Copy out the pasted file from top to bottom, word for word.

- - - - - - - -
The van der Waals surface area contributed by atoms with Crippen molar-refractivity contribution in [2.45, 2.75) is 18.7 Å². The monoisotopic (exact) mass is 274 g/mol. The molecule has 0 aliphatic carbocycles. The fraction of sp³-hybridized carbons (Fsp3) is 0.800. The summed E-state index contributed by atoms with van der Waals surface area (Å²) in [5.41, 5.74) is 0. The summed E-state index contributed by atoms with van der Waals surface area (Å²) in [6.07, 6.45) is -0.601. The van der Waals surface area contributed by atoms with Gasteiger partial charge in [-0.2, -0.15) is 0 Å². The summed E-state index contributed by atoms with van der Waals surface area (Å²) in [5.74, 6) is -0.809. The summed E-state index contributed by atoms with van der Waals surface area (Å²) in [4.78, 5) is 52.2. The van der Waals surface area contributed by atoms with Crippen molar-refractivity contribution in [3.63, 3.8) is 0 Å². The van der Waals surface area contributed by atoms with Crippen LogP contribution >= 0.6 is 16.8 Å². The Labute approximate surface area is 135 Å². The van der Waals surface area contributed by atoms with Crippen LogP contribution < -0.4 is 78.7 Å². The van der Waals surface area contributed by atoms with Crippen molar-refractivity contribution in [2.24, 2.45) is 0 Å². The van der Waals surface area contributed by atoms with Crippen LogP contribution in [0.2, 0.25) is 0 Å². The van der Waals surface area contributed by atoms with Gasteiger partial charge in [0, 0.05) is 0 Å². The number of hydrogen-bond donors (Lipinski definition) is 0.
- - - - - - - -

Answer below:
The van der Waals surface area contributed by atoms with Crippen molar-refractivity contribution in [2.45, 2.75) is 18.7 Å². The monoisotopic (exact) mass is 274 g/mol. The molecule has 0 aliphatic carbocycles. The fraction of sp³-hybridized carbons (Fsp3) is 0.800. The summed E-state index contributed by atoms with van der Waals surface area (Å²) in [5.41, 5.74) is 0. The summed E-state index contributed by atoms with van der Waals surface area (Å²) in [6.07, 6.45) is -0.601. The van der Waals surface area contributed by atoms with Gasteiger partial charge in [-0.2, -0.15) is 0 Å². The summed E-state index contributed by atoms with van der Waals surface area (Å²) in [5.74, 6) is -0.809. The summed E-state index contributed by atoms with van der Waals surface area (Å²) in [4.78, 5) is 52.2. The van der Waals surface area contributed by atoms with Crippen molar-refractivity contribution in [3.63, 3.8) is 0 Å². The van der Waals surface area contributed by atoms with Crippen LogP contribution >= 0.6 is 16.8 Å². The Labute approximate surface area is 135 Å². The van der Waals surface area contributed by atoms with Crippen LogP contribution < -0.4 is 78.7 Å². The van der Waals surface area contributed by atoms with Crippen molar-refractivity contribution in [2.24, 2.45) is 0 Å². The van der Waals surface area contributed by atoms with Crippen LogP contribution in [0.2, 0.25) is 0 Å². The van der Waals surface area contributed by atoms with Gasteiger partial charge in [0, 0.05) is 0 Å². The number of hydrogen-bond donors (Lipinski definition) is 0.